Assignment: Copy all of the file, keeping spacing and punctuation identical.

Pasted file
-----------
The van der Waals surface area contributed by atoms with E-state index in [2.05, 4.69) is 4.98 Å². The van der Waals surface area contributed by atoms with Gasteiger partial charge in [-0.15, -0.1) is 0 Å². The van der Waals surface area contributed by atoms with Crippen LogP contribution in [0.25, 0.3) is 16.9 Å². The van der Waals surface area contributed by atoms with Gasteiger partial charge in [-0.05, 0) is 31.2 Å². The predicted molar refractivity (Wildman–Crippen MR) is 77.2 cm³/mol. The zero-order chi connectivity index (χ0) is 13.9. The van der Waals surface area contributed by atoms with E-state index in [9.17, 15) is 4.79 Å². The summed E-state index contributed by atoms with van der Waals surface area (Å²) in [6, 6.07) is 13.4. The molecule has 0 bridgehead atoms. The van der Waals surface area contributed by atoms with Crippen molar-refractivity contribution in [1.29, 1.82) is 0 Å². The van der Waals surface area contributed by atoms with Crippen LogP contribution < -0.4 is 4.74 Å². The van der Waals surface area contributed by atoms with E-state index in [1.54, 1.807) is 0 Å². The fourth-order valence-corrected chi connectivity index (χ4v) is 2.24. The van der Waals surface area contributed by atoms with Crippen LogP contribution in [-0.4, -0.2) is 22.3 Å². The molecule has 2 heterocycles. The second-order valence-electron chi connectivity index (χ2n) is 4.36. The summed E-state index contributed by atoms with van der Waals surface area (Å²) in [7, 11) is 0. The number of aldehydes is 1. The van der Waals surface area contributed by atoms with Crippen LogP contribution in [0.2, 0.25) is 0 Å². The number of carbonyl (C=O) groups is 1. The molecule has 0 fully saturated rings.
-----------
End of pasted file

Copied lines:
The van der Waals surface area contributed by atoms with E-state index in [2.05, 4.69) is 4.98 Å². The van der Waals surface area contributed by atoms with Gasteiger partial charge in [-0.15, -0.1) is 0 Å². The van der Waals surface area contributed by atoms with Crippen LogP contribution in [0.25, 0.3) is 16.9 Å². The van der Waals surface area contributed by atoms with Gasteiger partial charge in [-0.05, 0) is 31.2 Å². The predicted molar refractivity (Wildman–Crippen MR) is 77.2 cm³/mol. The zero-order chi connectivity index (χ0) is 13.9. The van der Waals surface area contributed by atoms with E-state index in [9.17, 15) is 4.79 Å². The summed E-state index contributed by atoms with van der Waals surface area (Å²) in [6, 6.07) is 13.4. The molecule has 0 bridgehead atoms. The van der Waals surface area contributed by atoms with Crippen molar-refractivity contribution in [1.29, 1.82) is 0 Å². The van der Waals surface area contributed by atoms with Crippen LogP contribution < -0.4 is 4.74 Å². The van der Waals surface area contributed by atoms with E-state index in [1.54, 1.807) is 0 Å². The fourth-order valence-corrected chi connectivity index (χ4v) is 2.24. The van der Waals surface area contributed by atoms with Crippen LogP contribution in [-0.4, -0.2) is 22.3 Å². The molecule has 2 heterocycles. The second-order valence-electron chi connectivity index (χ2n) is 4.36. The summed E-state index contributed by atoms with van der Waals surface area (Å²) in [7, 11) is 0. The number of aldehydes is 1. The van der Waals surface area contributed by atoms with Crippen LogP contribution in [0.2, 0.25) is 0 Å². The number of carbonyl (C=O) groups is 1. The molecule has 0 fully saturated rings.